Methodology? Shaken, stirred… blended!

Single and blended whiskies are both great, unlike…

Agile or not agile? Lean or mean? No pain, no gain? Interval or iterative? Are we talking about the latest fad in fitness? Not really, although with jargon it is always difficult to tell. The last years have witnessed a deluge of methodologies, recipes, practices and books about software engineering. Agile ideas have been hailed with candor and bashed without remorse. Lean user experience, design sprints and even loving metrics are now part of any development toolkit.

Whisky lovers enjoy the single malt vs blended debate (I love both!). With software engineering, experience is queen, and it is better to avoid following a single overhyped methodology. Rest assured that the right blend is a blessing. At Kigg group, we have dived in the methodology cornucopia to find our own Wise blend of Agile and Lean methodologies and we wish to share our delicious concoction ;-)

First, follow with gusto the following key organizational principles: (1) Be customer-centric with caveats, (2) Create hierarchically flexible emergent teams, (3) Work at an elastic sustainable pace, (4) Start by developing minimalistic but useful products that can become maximal, and (5) Accept change; in fact, plan for it!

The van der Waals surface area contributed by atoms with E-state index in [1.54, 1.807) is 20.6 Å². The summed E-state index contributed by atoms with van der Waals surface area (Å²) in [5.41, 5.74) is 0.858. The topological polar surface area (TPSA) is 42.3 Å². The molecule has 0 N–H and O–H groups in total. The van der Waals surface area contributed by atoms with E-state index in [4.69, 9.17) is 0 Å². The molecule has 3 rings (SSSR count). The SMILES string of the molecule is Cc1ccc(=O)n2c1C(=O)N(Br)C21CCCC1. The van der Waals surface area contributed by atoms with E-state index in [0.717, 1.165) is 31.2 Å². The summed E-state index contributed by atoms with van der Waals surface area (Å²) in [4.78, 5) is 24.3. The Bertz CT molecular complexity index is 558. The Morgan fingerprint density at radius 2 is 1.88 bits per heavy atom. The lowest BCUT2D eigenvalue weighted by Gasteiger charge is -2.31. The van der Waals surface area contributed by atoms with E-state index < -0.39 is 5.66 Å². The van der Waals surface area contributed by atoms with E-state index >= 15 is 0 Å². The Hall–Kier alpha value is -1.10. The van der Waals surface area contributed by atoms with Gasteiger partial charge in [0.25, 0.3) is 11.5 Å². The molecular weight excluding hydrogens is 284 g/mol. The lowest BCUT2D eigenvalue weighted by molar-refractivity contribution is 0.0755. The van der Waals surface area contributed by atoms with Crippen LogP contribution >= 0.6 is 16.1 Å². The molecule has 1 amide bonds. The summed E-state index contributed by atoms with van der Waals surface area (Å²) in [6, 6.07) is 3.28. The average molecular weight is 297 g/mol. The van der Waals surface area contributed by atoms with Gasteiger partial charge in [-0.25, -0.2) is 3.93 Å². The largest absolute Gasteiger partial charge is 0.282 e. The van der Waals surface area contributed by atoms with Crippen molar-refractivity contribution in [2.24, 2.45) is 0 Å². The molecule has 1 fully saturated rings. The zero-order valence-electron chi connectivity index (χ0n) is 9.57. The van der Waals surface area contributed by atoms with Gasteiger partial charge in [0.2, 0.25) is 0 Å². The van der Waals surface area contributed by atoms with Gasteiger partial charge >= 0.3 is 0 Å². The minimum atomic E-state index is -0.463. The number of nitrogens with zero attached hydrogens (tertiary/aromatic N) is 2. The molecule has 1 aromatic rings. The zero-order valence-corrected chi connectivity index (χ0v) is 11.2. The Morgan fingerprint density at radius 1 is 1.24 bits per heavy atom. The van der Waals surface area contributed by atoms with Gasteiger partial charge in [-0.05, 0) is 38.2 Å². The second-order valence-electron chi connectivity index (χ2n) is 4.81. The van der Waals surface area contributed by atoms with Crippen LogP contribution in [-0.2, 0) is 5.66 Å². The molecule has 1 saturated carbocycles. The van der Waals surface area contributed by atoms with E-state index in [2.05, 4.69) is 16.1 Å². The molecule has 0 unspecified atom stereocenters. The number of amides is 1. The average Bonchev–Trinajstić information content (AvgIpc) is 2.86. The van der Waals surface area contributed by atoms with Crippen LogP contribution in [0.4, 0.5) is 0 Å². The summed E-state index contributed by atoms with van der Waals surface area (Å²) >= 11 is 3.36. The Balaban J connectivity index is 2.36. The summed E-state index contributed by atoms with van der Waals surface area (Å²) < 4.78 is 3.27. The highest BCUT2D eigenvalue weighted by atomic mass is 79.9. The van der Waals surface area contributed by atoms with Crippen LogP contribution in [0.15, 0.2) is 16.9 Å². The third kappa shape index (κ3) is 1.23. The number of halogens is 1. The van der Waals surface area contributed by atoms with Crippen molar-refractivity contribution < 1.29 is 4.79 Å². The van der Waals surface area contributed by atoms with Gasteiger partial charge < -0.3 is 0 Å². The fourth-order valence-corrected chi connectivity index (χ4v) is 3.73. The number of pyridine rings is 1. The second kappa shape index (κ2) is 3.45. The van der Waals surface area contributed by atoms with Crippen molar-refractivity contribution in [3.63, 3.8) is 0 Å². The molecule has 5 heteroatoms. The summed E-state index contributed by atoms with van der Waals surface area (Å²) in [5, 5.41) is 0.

Then, put things in practice: (6) Develop iteratively, time-boxing and freezing functionality during iterations that produce a working release of the product, (7) Treat tests as a key resource to embody your focus on quality, (8) Express requirements through scenarios, (9) Understand the coupling of feature-based development and dependencies, and (10) Embrace the fractal interaction between business and technology of any digital transformation.

Of course, analyze any software development project before attempting to solve it, and plan the fundamental architecture of the solution before embarking on the details. Then, repeat a virtuous multi-scale multi-iterative cycle of 4 phases: study, design, production (with several sub-iterations) and learning.

In the end, success in the development of digital products requires a combination of methodology and attitude. We have our own Kigg Way… and we Kigg Ass ;-)